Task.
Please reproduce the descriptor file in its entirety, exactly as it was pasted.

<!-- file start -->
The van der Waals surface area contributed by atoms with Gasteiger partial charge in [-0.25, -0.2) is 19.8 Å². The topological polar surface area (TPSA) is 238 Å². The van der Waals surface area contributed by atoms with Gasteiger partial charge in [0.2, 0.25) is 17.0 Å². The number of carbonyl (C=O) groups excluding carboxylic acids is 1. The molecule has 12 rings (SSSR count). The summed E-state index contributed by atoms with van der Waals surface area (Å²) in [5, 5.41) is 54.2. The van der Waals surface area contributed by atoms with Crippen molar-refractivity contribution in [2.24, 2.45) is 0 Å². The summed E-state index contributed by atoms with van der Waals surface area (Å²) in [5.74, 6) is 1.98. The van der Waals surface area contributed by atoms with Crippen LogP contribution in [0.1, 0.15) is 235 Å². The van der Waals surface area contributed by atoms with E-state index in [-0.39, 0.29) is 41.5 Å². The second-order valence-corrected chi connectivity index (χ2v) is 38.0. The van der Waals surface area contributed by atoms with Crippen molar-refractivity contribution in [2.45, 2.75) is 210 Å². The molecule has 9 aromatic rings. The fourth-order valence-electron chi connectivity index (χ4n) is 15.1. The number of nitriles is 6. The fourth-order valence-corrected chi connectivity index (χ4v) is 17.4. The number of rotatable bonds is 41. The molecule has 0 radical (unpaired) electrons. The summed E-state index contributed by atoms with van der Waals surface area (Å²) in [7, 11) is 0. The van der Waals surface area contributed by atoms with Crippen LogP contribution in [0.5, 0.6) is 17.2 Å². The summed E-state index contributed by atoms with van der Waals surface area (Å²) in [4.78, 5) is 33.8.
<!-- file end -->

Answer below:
The van der Waals surface area contributed by atoms with Gasteiger partial charge in [-0.25, -0.2) is 19.8 Å². The topological polar surface area (TPSA) is 238 Å². The van der Waals surface area contributed by atoms with Gasteiger partial charge in [0.2, 0.25) is 17.0 Å². The number of carbonyl (C=O) groups excluding carboxylic acids is 1. The molecule has 12 rings (SSSR count). The summed E-state index contributed by atoms with van der Waals surface area (Å²) in [5, 5.41) is 54.2. The van der Waals surface area contributed by atoms with Crippen molar-refractivity contribution in [2.24, 2.45) is 0 Å². The summed E-state index contributed by atoms with van der Waals surface area (Å²) in [5.74, 6) is 1.98. The van der Waals surface area contributed by atoms with Crippen LogP contribution in [0.1, 0.15) is 235 Å². The van der Waals surface area contributed by atoms with E-state index in [-0.39, 0.29) is 41.5 Å². The second-order valence-corrected chi connectivity index (χ2v) is 38.0. The van der Waals surface area contributed by atoms with Crippen molar-refractivity contribution in [2.45, 2.75) is 210 Å². The molecule has 9 aromatic rings. The fourth-order valence-electron chi connectivity index (χ4n) is 15.1. The number of nitriles is 6. The fourth-order valence-corrected chi connectivity index (χ4v) is 17.4. The number of rotatable bonds is 41. The molecule has 0 radical (unpaired) electrons. The summed E-state index contributed by atoms with van der Waals surface area (Å²) in [7, 11) is 0. The van der Waals surface area contributed by atoms with Crippen LogP contribution in [0.5, 0.6) is 17.2 Å². The summed E-state index contributed by atoms with van der Waals surface area (Å²) in [4.78, 5) is 33.8.